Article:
My first year in Congress was the first time I was faced with the decision to reauthorize sections of the Foreign Surveillance Intelligence Act (FISA). This law, enacted in 1978, nominally allowed for the collection of foreign intelligence on foreign agents suspected of terroristic activities or espionage. That all sounds legitimate. In concept, this law was intended to allow surveillance and spying on non-citizens who posed a terrorist threat to our country.
In practice, the law has been repeatedly abused to spy on American citizens. Notable abuses date back to 2002, and most recently, it was used as a political weapon against Donald Trump and his campaign. The reason it can be abused so easily is that the president can authorize spying without a court order. There is a process to get a warrant from a secret tribunal, or FISA court, but this process is merely a rubber stamp. Out of 22,990 applications for permission to spy between 1979 and 2006, only five were denied. That is the definition of a rubber stamp. That is not an independent check and balance.
In 2015, I voted against the USA Freedom Act, which I initially supported as it would have forced the FISA court to be more transparent and curbed the abuses that are still occurring. However, as is often the case, after the House passed a strong bill, the Senate weakened it substantially and I, therefore, was forced to withdraw my support. The fact that the abuses increased after passage of this law demonstrates my concerns were valid. As I said at the time:
“The original Freedom Act, of which I’m proud to have been an original cosponsor, would have prevented the federal government from unconstitutionally spying on innocent Americans, ended the bulk collection of private information and required the FISA court, which operates in secrecy, to become more transparent and operate like a real judicial court. These are necessary reforms demanded by Americans and our Constitution. Unfortunately, however, this legislation was changed at the last minute. Key reforms in the original bill were stripped or weakened to such an extent that I could not in good faith continue to support it. I am disappointed that the House accepted this watered down piece of trash, which was endorsed and pushed by the Obama administration and fails to remedy serious government abuses.”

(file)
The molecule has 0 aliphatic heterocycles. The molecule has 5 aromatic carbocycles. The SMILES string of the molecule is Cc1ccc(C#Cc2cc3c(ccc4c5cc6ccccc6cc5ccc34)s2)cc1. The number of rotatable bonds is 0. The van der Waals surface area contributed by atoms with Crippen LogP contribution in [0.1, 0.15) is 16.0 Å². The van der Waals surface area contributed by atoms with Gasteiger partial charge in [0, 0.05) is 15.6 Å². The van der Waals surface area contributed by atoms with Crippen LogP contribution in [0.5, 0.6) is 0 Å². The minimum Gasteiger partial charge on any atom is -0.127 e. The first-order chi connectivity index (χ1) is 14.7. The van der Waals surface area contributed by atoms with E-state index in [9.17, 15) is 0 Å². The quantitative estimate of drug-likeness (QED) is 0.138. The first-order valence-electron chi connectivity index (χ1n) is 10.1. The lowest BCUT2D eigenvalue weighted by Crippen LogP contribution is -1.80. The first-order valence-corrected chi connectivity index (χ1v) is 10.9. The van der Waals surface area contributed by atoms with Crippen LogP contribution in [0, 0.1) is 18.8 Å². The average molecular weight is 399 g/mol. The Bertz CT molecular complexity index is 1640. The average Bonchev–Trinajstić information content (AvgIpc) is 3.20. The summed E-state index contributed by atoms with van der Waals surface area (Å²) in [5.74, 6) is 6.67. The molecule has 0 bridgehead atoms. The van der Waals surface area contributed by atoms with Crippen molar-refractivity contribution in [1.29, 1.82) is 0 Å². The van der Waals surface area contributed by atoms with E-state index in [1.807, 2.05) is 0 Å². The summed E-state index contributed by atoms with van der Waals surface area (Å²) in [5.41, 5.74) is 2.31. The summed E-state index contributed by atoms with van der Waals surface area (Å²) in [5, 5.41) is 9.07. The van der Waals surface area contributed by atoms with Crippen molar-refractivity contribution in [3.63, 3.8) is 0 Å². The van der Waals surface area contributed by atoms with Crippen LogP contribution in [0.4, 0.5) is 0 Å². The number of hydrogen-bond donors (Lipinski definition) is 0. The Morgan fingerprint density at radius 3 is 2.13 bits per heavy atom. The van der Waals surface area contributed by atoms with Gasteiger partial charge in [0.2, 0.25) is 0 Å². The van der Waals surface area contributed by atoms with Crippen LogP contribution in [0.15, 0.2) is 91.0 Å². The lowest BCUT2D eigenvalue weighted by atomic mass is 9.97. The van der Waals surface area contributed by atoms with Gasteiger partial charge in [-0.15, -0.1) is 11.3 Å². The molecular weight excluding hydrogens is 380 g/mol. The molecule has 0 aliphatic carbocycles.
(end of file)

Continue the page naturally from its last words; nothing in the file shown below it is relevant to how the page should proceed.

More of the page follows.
I am not happy to say I told you so.
In 2011, I was told I should vote for FISA reauthorization because the government agents had learned their lesson and would never abuse their power again. And they said it again in 2012. And 2013, 2014 and on and on. You get the point. Nothing has changed. Indeed, under Obama (after the so-called reforms) the abuse of this law reached criminal proportions where FISA was weaponized as a political tool to harass, spy and undermine our election process and to (unsuccessfully) help the party in power remain in power through the election of Hillary Clinton. Such spying on U.S. citizens under color of law is illegal and can result in five years in jail.
I am not holding my breath for the Trump Department of Justice to convene a grand jury and start the indictment process against the Obama officials who violated the law and the civil rights of Donald Trump and his campaign staff. I can only do what is in my power to do, which is to say, “enough.”
I, along with more than 40 of my colleagues led by Michigan Rep. Justin Amash, have championed practical, constitutionally-sound reforms to the FISA program that would allow our intelligence and law enforcement agencies to effectively carry out their mission to keep our country safe while also upholding the bedrock constitutional protections American citizens have been guaranteed since the Bill of Rights was ratified in 1791. Unfortunately these reforms were not incorporated into the most recent reauthorization bill.
When I was sworn in as the Representative for Fourth Congressional District of Arizona, I took an oath to defend the Constitution. Allowing warrantless spying on American citizens is a violation of the Constitution.
This is why I voted against FISA 702 Reauthorization.